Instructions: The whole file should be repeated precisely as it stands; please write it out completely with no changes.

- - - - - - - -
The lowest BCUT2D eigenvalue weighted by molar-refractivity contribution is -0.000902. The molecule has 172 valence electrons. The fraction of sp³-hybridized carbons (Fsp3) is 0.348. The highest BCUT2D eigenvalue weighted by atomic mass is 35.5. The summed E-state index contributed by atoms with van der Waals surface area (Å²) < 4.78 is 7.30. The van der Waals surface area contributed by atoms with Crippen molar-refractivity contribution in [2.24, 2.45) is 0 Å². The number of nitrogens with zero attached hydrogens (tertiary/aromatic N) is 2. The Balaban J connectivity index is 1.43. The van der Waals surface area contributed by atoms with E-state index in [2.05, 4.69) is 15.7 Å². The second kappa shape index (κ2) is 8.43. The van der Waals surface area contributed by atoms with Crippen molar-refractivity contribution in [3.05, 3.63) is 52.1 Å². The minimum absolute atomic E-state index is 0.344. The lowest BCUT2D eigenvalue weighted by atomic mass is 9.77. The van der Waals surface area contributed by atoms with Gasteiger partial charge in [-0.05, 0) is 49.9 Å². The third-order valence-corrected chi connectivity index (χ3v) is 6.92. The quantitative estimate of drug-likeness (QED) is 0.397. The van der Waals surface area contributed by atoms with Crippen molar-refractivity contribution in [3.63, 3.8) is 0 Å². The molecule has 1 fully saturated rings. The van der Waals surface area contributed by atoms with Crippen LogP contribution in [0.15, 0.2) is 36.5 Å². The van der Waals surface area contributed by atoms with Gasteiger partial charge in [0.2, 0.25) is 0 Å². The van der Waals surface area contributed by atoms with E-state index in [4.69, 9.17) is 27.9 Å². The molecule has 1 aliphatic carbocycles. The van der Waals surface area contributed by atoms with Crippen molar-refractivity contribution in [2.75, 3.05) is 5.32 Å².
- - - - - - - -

The lowest BCUT2D eigenvalue weighted by molar-refractivity contribution is -0.000902. The molecule has 172 valence electrons. The fraction of sp³-hybridized carbons (Fsp3) is 0.348. The highest BCUT2D eigenvalue weighted by atomic mass is 35.5. The summed E-state index contributed by atoms with van der Waals surface area (Å²) < 4.78 is 7.30. The van der Waals surface area contributed by atoms with Crippen molar-refractivity contribution in [2.24, 2.45) is 0 Å². The number of nitrogens with zero attached hydrogens (tertiary/aromatic N) is 2. The Balaban J connectivity index is 1.43. The van der Waals surface area contributed by atoms with E-state index in [2.05, 4.69) is 15.7 Å². The second kappa shape index (κ2) is 8.43. The van der Waals surface area contributed by atoms with Crippen molar-refractivity contribution in [3.05, 3.63) is 52.1 Å². The minimum absolute atomic E-state index is 0.344. The lowest BCUT2D eigenvalue weighted by atomic mass is 9.77. The van der Waals surface area contributed by atoms with Gasteiger partial charge in [-0.05, 0) is 49.9 Å². The third-order valence-corrected chi connectivity index (χ3v) is 6.92. The quantitative estimate of drug-likeness (QED) is 0.397. The van der Waals surface area contributed by atoms with Crippen molar-refractivity contribution in [3.63, 3.8) is 0 Å². The molecule has 1 fully saturated rings. The van der Waals surface area contributed by atoms with Crippen LogP contribution in [0.15, 0.2) is 36.5 Å². The van der Waals surface area contributed by atoms with Gasteiger partial charge in [0.2, 0.25) is 0 Å². The van der Waals surface area contributed by atoms with E-state index in [4.69, 9.17) is 27.9 Å². The molecule has 1 aliphatic carbocycles. The van der Waals surface area contributed by atoms with Crippen molar-refractivity contribution in [2.75, 3.05) is 5.32 Å².